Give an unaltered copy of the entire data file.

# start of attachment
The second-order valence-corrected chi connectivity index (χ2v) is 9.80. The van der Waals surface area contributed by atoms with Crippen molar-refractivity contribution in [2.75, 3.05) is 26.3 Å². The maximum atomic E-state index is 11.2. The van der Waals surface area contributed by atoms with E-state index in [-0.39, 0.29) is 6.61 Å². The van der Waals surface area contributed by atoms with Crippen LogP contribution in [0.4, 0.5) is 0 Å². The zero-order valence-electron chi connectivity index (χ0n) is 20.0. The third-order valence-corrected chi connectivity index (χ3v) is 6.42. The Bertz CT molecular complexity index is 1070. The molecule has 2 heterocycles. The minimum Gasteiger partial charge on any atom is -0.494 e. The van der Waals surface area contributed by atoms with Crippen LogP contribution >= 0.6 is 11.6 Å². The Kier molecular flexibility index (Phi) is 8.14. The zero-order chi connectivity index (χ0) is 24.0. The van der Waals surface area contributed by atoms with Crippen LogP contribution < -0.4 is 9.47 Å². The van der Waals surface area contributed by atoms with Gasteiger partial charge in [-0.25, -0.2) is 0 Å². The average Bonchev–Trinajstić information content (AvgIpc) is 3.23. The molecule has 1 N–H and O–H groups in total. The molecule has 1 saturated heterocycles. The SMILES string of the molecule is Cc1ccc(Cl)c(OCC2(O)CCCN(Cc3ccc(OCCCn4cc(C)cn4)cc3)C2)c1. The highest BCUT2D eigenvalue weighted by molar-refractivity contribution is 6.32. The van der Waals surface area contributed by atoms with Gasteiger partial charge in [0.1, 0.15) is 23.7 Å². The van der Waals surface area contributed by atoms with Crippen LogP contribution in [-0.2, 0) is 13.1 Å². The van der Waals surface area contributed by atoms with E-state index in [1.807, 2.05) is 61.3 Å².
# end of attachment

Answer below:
The second-order valence-corrected chi connectivity index (χ2v) is 9.80. The van der Waals surface area contributed by atoms with Crippen molar-refractivity contribution in [2.75, 3.05) is 26.3 Å². The maximum atomic E-state index is 11.2. The van der Waals surface area contributed by atoms with E-state index in [-0.39, 0.29) is 6.61 Å². The van der Waals surface area contributed by atoms with Crippen LogP contribution in [0.4, 0.5) is 0 Å². The zero-order valence-electron chi connectivity index (χ0n) is 20.0. The third-order valence-corrected chi connectivity index (χ3v) is 6.42. The Bertz CT molecular complexity index is 1070. The molecule has 2 heterocycles. The minimum Gasteiger partial charge on any atom is -0.494 e. The van der Waals surface area contributed by atoms with Crippen LogP contribution >= 0.6 is 11.6 Å². The Kier molecular flexibility index (Phi) is 8.14. The zero-order chi connectivity index (χ0) is 24.0. The van der Waals surface area contributed by atoms with Crippen LogP contribution < -0.4 is 9.47 Å². The van der Waals surface area contributed by atoms with Gasteiger partial charge in [-0.25, -0.2) is 0 Å². The average Bonchev–Trinajstić information content (AvgIpc) is 3.23. The molecule has 1 N–H and O–H groups in total. The molecule has 1 saturated heterocycles. The SMILES string of the molecule is Cc1ccc(Cl)c(OCC2(O)CCCN(Cc3ccc(OCCCn4cc(C)cn4)cc3)C2)c1. The highest BCUT2D eigenvalue weighted by molar-refractivity contribution is 6.32. The van der Waals surface area contributed by atoms with Gasteiger partial charge in [0.1, 0.15) is 23.7 Å². The van der Waals surface area contributed by atoms with Crippen LogP contribution in [-0.2, 0) is 13.1 Å². The van der Waals surface area contributed by atoms with E-state index in [1.807, 2.05) is 61.3 Å².